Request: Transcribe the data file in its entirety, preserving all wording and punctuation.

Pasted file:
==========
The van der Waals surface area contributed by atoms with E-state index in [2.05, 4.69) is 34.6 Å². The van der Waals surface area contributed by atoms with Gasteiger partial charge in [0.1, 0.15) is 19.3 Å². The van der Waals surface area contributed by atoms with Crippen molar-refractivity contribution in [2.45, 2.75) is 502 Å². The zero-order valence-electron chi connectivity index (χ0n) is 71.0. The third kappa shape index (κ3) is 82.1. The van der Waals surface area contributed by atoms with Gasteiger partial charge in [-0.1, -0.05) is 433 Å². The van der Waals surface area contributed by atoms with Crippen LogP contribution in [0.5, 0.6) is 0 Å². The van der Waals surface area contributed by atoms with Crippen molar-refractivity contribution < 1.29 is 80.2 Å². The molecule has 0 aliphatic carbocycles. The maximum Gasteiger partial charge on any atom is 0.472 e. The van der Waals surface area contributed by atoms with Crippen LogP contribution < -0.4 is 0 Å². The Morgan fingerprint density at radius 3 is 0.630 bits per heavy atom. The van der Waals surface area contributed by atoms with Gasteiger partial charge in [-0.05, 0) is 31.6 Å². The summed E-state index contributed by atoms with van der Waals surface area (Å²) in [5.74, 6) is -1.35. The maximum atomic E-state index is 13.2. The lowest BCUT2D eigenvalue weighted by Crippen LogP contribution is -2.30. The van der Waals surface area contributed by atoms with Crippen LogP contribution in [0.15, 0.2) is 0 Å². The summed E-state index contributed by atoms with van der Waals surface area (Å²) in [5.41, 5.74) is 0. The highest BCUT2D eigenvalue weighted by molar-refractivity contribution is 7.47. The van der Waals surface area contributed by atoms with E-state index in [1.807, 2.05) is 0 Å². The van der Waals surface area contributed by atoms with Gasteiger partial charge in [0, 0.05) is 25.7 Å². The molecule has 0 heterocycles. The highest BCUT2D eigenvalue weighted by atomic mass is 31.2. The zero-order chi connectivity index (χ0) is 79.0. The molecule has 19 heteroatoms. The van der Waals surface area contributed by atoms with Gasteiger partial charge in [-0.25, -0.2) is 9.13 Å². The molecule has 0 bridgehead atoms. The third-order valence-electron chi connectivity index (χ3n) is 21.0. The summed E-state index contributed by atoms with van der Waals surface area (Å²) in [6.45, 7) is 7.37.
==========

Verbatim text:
The van der Waals surface area contributed by atoms with E-state index in [2.05, 4.69) is 34.6 Å². The van der Waals surface area contributed by atoms with Gasteiger partial charge in [0.1, 0.15) is 19.3 Å². The van der Waals surface area contributed by atoms with Crippen molar-refractivity contribution in [2.45, 2.75) is 502 Å². The zero-order valence-electron chi connectivity index (χ0n) is 71.0. The third kappa shape index (κ3) is 82.1. The van der Waals surface area contributed by atoms with Gasteiger partial charge in [-0.1, -0.05) is 433 Å². The van der Waals surface area contributed by atoms with Crippen LogP contribution in [0.5, 0.6) is 0 Å². The van der Waals surface area contributed by atoms with Crippen molar-refractivity contribution < 1.29 is 80.2 Å². The molecule has 0 aliphatic carbocycles. The maximum Gasteiger partial charge on any atom is 0.472 e. The van der Waals surface area contributed by atoms with Crippen LogP contribution < -0.4 is 0 Å². The Morgan fingerprint density at radius 3 is 0.630 bits per heavy atom. The van der Waals surface area contributed by atoms with Gasteiger partial charge in [-0.05, 0) is 31.6 Å². The summed E-state index contributed by atoms with van der Waals surface area (Å²) in [5.74, 6) is -1.35. The maximum atomic E-state index is 13.2. The lowest BCUT2D eigenvalue weighted by Crippen LogP contribution is -2.30. The van der Waals surface area contributed by atoms with Crippen LogP contribution in [0.15, 0.2) is 0 Å². The summed E-state index contributed by atoms with van der Waals surface area (Å²) in [5.41, 5.74) is 0. The highest BCUT2D eigenvalue weighted by molar-refractivity contribution is 7.47. The van der Waals surface area contributed by atoms with E-state index in [1.807, 2.05) is 0 Å². The van der Waals surface area contributed by atoms with Gasteiger partial charge in [0, 0.05) is 25.7 Å². The molecule has 0 heterocycles. The highest BCUT2D eigenvalue weighted by atomic mass is 31.2. The zero-order chi connectivity index (χ0) is 79.0. The molecule has 19 heteroatoms. The van der Waals surface area contributed by atoms with Gasteiger partial charge in [-0.25, -0.2) is 9.13 Å². The molecule has 0 bridgehead atoms. The third-order valence-electron chi connectivity index (χ3n) is 21.0. The summed E-state index contributed by atoms with van der Waals surface area (Å²) in [6.45, 7) is 7.37.